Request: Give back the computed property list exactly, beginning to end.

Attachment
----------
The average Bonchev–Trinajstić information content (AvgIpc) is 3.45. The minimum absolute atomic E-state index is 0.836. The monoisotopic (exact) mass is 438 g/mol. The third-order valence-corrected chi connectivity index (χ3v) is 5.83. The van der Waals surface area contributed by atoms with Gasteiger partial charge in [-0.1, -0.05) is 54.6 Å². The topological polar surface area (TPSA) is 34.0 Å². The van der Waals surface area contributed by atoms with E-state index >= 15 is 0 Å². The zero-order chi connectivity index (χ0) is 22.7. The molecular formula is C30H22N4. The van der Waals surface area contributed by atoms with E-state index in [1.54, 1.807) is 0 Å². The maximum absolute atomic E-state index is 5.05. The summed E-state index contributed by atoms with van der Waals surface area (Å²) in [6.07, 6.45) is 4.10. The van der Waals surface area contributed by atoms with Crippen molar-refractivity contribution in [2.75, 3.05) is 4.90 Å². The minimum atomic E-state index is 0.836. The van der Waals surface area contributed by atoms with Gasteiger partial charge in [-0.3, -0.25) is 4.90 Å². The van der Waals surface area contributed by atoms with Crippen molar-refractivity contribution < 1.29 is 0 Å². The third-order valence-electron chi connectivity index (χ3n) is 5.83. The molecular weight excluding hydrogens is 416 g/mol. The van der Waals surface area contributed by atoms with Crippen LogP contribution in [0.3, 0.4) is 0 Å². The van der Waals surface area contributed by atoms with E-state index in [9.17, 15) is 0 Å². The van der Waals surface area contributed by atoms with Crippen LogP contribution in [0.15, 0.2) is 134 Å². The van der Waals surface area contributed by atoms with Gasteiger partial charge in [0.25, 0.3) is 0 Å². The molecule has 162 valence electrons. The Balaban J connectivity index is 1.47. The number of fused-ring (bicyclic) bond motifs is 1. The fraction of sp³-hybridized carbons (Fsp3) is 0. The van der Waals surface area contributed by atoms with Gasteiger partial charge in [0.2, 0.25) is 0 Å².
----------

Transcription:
The average Bonchev–Trinajstić information content (AvgIpc) is 3.45. The minimum absolute atomic E-state index is 0.836. The monoisotopic (exact) mass is 438 g/mol. The third-order valence-corrected chi connectivity index (χ3v) is 5.83. The van der Waals surface area contributed by atoms with Gasteiger partial charge in [-0.1, -0.05) is 54.6 Å². The topological polar surface area (TPSA) is 34.0 Å². The van der Waals surface area contributed by atoms with E-state index >= 15 is 0 Å². The zero-order chi connectivity index (χ0) is 22.7. The molecular formula is C30H22N4. The van der Waals surface area contributed by atoms with E-state index in [1.54, 1.807) is 0 Å². The maximum absolute atomic E-state index is 5.05. The summed E-state index contributed by atoms with van der Waals surface area (Å²) in [6.07, 6.45) is 4.10. The van der Waals surface area contributed by atoms with Crippen molar-refractivity contribution in [2.75, 3.05) is 4.90 Å². The minimum atomic E-state index is 0.836. The van der Waals surface area contributed by atoms with Gasteiger partial charge in [-0.3, -0.25) is 4.90 Å². The van der Waals surface area contributed by atoms with Crippen molar-refractivity contribution < 1.29 is 0 Å². The third-order valence-electron chi connectivity index (χ3n) is 5.83. The molecular weight excluding hydrogens is 416 g/mol. The van der Waals surface area contributed by atoms with Crippen LogP contribution in [0.3, 0.4) is 0 Å². The van der Waals surface area contributed by atoms with E-state index in [9.17, 15) is 0 Å². The van der Waals surface area contributed by atoms with Crippen LogP contribution in [0.15, 0.2) is 134 Å². The van der Waals surface area contributed by atoms with Gasteiger partial charge in [0.25, 0.3) is 0 Å². The molecule has 162 valence electrons. The Balaban J connectivity index is 1.47. The number of fused-ring (bicyclic) bond motifs is 1. The fraction of sp³-hybridized carbons (Fsp3) is 0. The van der Waals surface area contributed by atoms with Gasteiger partial charge in [0.2, 0.25) is 0 Å².